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Broadcast sports: Twins should like Arbitron numbers more than KSTP

  • Article by: Judd Zulgad
  • Star Tribune
  • August 9, 2007 - 9:27 PM

The Twins couldn't be blamed if they did some celebrating after seeing the Arbitron numbers from their first full ratings book since moving from WCCO to KSTP. But that doesn't mean the folks at the Hubbard-owned radio station should be getting out the champagne glasses.

While games during the spring period (April, May and June) fired big numbers, the station didn't show substantial growth for other programming in its key demographic of people 25 to 54 years old. And that could be a problem if the trend continues.

Here's why: Under the terms of its four-year agreement with the Twins, KSTP is not only paying the club around $1 million per season, but the team also controls the majority of the ad sales for the game broadcasts, as well as the pre- and postgame. In other words, big ratings for Twins games means more money in the team's pockets.

KSTP's only real hope for making money on this deal is to show advertisers that the station's other programs are thriving. Todd Fisher, vice president and general manager of KSTP, is preaching patience.

"It would have been nice to see a big conversion of Twins listeners into our other shows, but we knew that wouldn't happen right away," he said. "But when you break the ratings out month-by-month and look at our other shows, they do grow from month one to month two to month three. In June, our growth was almost double what it was in the first month."

Some figures from the book:

• From 6 a.m. to 7 p.m. Monday through Friday, when almost all programming is local, KSTP had a 3.0 share and placed 12th in the market. That was identical to its numbers last spring. Among men 25 to 54, the station's share in the same time period went down (4.6 and sixth in the market in 2006 to 3.8 and eighth this year).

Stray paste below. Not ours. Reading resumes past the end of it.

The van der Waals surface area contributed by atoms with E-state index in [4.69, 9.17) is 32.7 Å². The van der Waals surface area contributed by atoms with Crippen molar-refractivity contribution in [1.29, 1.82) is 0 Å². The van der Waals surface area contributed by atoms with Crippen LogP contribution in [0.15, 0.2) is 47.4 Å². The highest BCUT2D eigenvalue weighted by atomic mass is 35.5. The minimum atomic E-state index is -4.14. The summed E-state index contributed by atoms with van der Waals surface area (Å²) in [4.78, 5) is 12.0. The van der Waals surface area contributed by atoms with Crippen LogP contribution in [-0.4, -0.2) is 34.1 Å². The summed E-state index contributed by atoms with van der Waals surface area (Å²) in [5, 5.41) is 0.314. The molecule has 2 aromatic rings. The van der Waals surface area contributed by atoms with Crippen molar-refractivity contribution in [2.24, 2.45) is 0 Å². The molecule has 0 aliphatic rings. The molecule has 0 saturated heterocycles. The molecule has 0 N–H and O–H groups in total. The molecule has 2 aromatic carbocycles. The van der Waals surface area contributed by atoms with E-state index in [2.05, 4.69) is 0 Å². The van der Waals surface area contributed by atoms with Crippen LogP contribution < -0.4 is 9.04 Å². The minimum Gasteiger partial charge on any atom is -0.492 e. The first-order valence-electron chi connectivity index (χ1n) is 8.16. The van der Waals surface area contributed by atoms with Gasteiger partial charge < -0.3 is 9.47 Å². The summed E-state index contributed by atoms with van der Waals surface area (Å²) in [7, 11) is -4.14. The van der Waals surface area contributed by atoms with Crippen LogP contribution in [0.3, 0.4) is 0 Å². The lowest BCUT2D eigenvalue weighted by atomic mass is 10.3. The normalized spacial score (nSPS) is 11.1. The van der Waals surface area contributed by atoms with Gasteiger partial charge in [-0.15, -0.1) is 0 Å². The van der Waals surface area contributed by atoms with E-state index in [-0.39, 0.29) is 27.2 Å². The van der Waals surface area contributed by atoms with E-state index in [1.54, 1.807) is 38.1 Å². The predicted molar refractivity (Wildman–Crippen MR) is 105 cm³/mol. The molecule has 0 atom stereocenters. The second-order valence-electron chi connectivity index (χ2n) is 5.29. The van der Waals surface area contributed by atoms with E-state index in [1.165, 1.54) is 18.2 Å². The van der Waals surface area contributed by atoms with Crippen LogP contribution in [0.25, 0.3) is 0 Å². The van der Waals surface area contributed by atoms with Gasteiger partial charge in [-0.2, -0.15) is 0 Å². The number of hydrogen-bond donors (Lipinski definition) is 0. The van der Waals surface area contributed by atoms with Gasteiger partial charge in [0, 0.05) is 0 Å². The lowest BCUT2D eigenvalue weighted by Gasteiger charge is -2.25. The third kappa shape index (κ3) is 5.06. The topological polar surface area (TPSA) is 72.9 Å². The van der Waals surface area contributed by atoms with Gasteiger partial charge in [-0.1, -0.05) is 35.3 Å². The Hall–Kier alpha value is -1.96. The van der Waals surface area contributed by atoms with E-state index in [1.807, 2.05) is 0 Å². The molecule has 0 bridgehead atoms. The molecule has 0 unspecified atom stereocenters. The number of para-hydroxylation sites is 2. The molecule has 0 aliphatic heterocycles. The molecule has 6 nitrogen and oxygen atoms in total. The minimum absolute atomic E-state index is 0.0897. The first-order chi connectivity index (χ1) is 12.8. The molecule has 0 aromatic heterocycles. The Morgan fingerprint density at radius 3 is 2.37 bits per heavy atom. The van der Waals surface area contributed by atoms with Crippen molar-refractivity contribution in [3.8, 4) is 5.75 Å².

• Here's one factoid that certainly had to catch the attention of those inside Hubbard headquarters. The morning show, which runs from 5:30 to 9 a.m., placed 14th in the market with a 1.3 share among people 25-54. One would assume listeners would leave their radios on 1500 AM after games and then flip on the station in the morning. That obviously didn't happen.

• Twins manager Ron Gardenhire's appearance from 9:30 to 10 a.m. on Sundays had a 1.6 share (12th in the market) in the 25-54 demographic and finished behind sports talk shows on WCCO (6.2) and KFAN (3.5).

• KSTP did see growth from 6 a.m. to midnight Monday through Sunday among both overall listeners 25 to 54 and men 25-54. The first number went from a 2.7 share to a 4.1 and the second from a 4.1 to a 5.3.

Part of the reason KSTP didn't get a big return from its other programming, Fisher said, was because so much focus was placed on making sure fans could find the Twins after the franchise had spent 46 years on WCCO. Not until the end of the book did KSTP turn its promotional efforts to its other shows.

The Twins, meanwhile, appeared to experience no ill effects from the move up the dial. Just the opposite. During the 7-10 p.m. time period Monday through Friday, when the team is usually playing, KSTP had a 13.4 share among adults 25-54 and an 18.3 share among men of the same age category. Both ranked No. 1 in the market. Last spring on WCCO, the same time periods had an 8.5 share and 11.7 share, respectively.

"[The ratings] dispel the notion that people weren't going to find the games on KSTP," Twins President Dave St. Peter said. "We're not surprised. We've long believed in the power of Twins baseball and think this is more an indication of the strength of the brand and soaring popularity of the team."

Fine-tuning

John Randle's mouth rarely stopped running during his 11 seasons with the Vikings. Of course, only a limited on-field audience had the opportunity to hear the commentary provided by the Pro Bowl defensive tackle. The audience will be much larger tonight as Randle serves as an analyst on the Vikings-St. Louis preseason telecast on KSTP (Ch. 5). The Vikings revealed Thursday that Randle will join their new preseason announcing team of Ari Wolfe and Mike Mayock. Steve LaCroix, Vikings vice president of sales and marketing, said having a three-man booth for the three exhibition games on KSTP always was the plan and that the team will have a different person with Vikings or Minnesota ties in the booth for the Aug. 25 game at Seattle and the Aug. 30 game against Dallas. No announcement has been made on those final two games.

David Schwartz has been hired by KARE (Ch. 11) to serve as a sports reporter and anchor. Schwartz, who at one time worked at a station in Bemidji, Minn., has been in Shreveport, La., since 2004. He will start Aug. 20.

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